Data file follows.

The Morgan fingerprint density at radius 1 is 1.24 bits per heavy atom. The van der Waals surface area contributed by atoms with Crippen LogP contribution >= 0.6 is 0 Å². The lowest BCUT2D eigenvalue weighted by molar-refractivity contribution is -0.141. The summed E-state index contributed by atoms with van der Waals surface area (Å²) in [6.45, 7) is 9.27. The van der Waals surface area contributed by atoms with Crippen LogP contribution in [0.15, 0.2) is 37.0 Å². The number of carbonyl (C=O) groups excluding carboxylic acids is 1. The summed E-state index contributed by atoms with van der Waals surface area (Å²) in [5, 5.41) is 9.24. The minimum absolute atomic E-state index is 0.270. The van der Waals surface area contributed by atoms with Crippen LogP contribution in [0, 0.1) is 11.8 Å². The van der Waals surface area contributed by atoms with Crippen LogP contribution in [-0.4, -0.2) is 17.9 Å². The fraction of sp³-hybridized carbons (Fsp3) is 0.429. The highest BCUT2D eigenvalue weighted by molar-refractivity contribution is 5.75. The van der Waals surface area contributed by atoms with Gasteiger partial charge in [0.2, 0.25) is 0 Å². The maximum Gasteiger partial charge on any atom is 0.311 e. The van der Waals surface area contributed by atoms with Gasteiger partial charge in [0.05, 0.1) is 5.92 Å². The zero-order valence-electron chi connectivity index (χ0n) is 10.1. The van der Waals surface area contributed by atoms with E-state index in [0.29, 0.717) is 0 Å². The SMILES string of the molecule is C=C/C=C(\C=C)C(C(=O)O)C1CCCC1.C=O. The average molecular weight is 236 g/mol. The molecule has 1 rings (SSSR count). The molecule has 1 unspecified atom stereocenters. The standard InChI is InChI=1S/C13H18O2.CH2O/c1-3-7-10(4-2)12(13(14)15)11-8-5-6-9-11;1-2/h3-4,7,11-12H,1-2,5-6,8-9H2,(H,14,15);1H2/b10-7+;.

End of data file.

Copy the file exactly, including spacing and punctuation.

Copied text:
The Morgan fingerprint density at radius 1 is 1.24 bits per heavy atom. The van der Waals surface area contributed by atoms with Crippen LogP contribution >= 0.6 is 0 Å². The lowest BCUT2D eigenvalue weighted by molar-refractivity contribution is -0.141. The summed E-state index contributed by atoms with van der Waals surface area (Å²) in [6.45, 7) is 9.27. The van der Waals surface area contributed by atoms with Crippen LogP contribution in [0.15, 0.2) is 37.0 Å². The number of carbonyl (C=O) groups excluding carboxylic acids is 1. The summed E-state index contributed by atoms with van der Waals surface area (Å²) in [5, 5.41) is 9.24. The minimum absolute atomic E-state index is 0.270. The van der Waals surface area contributed by atoms with Crippen LogP contribution in [0, 0.1) is 11.8 Å². The van der Waals surface area contributed by atoms with Crippen LogP contribution in [-0.4, -0.2) is 17.9 Å². The fraction of sp³-hybridized carbons (Fsp3) is 0.429. The highest BCUT2D eigenvalue weighted by molar-refractivity contribution is 5.75. The van der Waals surface area contributed by atoms with Gasteiger partial charge in [0.2, 0.25) is 0 Å². The maximum Gasteiger partial charge on any atom is 0.311 e. The van der Waals surface area contributed by atoms with Gasteiger partial charge in [0.05, 0.1) is 5.92 Å². The zero-order valence-electron chi connectivity index (χ0n) is 10.1. The van der Waals surface area contributed by atoms with E-state index in [0.29, 0.717) is 0 Å². The SMILES string of the molecule is C=C/C=C(\C=C)C(C(=O)O)C1CCCC1.C=O. The average molecular weight is 236 g/mol. The molecule has 1 rings (SSSR count). The molecule has 1 unspecified atom stereocenters. The standard InChI is InChI=1S/C13H18O2.CH2O/c1-3-7-10(4-2)12(13(14)15)11-8-5-6-9-11;1-2/h3-4,7,11-12H,1-2,5-6,8-9H2,(H,14,15);1H2/b10-7+;.